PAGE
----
Adoration of the Magi is one of the most prevalent Christian themes found within the Italian Renaissance and Baroque eras. It was perhaps inevitable that Artemisia Gentileschi would cover it at some point in her career, though much depending on the needs of her donor. The cathedral of Pozzuoli are likely to have requested this content specifically.


In the early 1630s the cathedral of Pozzuoli was to be renovated. One of the many projects included new paintings to be displayed alongside the choir, and Artemisia Gentileschi was chosen to complete three paintings for this purpose. Several friends and other connections were close to those planning the overall work, and were able to suggest Artemisia as the preferred candidate.


Artemisia's version of the Adoration of the Magi is filled with Baroque style, with a swirling sky and the dramatic presentation of the child to the Kings themselves. We find the star brightly twinkling in the distance. One of the Kings sports his crown, whilst another kneels in front of the child.

A third is just behind the young mother. The artist puts considerable detail into the clothing of these main figures, with folds of drapery with which she was so skilled in depicting. There are delicate frills, and plumed sleeves, as well as carefully selected colours including a strong use of blue, as well as red and mustard.

Figures are included further back, but deliberately blurred away in order to indicate the prominence of the main figures in front of us. Some trees or architecture is included along the left hand side, helping to set the scene, but these are also styled in a way that would not distract the viewer's initial glance at the painting.


Artemisia Gentileschi's Adoration of the Magi resides today at the Pozzuoli Cathedral in Naples, Italy. It is one of the few artworks from her career to have been attributed to the artist throughout its lifetime, and to remain in its original, intended location.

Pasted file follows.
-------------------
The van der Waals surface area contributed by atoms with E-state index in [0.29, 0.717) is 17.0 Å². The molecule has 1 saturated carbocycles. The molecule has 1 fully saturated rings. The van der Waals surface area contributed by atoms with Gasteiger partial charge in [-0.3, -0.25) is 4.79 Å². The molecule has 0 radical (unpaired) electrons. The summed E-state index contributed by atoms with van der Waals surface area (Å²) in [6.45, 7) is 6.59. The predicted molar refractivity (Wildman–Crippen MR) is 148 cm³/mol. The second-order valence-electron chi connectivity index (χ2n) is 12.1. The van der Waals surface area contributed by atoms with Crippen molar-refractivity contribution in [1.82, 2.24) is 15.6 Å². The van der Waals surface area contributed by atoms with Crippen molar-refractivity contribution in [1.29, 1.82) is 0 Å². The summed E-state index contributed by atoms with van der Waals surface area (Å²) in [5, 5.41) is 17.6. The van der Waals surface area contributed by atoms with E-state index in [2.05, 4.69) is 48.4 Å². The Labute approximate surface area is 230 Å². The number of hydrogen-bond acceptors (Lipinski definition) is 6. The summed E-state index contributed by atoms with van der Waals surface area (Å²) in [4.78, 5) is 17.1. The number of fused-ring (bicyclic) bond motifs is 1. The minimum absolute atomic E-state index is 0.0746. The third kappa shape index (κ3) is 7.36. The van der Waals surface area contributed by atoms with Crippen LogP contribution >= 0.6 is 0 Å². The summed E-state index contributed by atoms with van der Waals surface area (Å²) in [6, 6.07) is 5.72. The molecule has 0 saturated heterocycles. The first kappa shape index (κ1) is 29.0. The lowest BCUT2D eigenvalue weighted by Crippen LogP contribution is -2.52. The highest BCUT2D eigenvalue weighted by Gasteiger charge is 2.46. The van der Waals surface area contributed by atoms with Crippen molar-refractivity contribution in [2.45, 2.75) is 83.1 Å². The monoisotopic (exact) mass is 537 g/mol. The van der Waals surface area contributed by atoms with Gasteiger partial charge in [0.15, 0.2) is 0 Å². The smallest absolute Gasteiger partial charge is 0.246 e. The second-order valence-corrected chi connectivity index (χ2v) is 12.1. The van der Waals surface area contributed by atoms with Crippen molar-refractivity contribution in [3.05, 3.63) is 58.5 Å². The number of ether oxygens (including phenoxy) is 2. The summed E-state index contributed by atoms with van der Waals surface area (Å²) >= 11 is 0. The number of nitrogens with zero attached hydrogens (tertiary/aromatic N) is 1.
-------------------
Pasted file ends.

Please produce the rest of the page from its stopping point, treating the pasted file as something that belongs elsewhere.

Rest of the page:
Size and Medium

In accordance with their intended hanging location, all these paintings were completed in a large scale, to allow for some viewing them from a considerable distance. In the case of Adoration of the Magi, the painting measures 310 cm in height, by 206 cm in width, making it amongst her largest of all.

Famous Adoration of the Magi Paintings

The Adoration of the Magi is often known as the Adoration of the Kings and has been featured regularly within the Renaissance and Baroque periods, leading to a consistent reference to certain parts of the original story. We include some of the best contributions below and attempt to compare them with the version gifted to the Pozzuoli Cathedral by Artemisia Gentileschi, as part of her three-painting commission.

Giotto di Bondone, Leonardo da Vinci, Raphael and Diego Velazquez are just four of the famous names to have taken on this subject. Religious themes more generally were highly common during both the Renaissance and Baroque periods, and this was partly because of how the religious institutions held much of the wealth, and therefore opportunities for artists.

Large Image of Adoration of the Magi

See below to enjoy more of the detail added to this beautiful painting. There is no substitute for seeing an artwork in person, but hopefully the larger image below will offer you a clue as to the wonderful work completed by Artemisia Gentileschi all those years ago. Of particular interest may well be the touches of drapery, as well as the facial features, and these were two techniques in which Gentileschi was particularly highly regarded.

Adoration of the Magi in Detail Artemisia Gentileschi Adoration of the Magi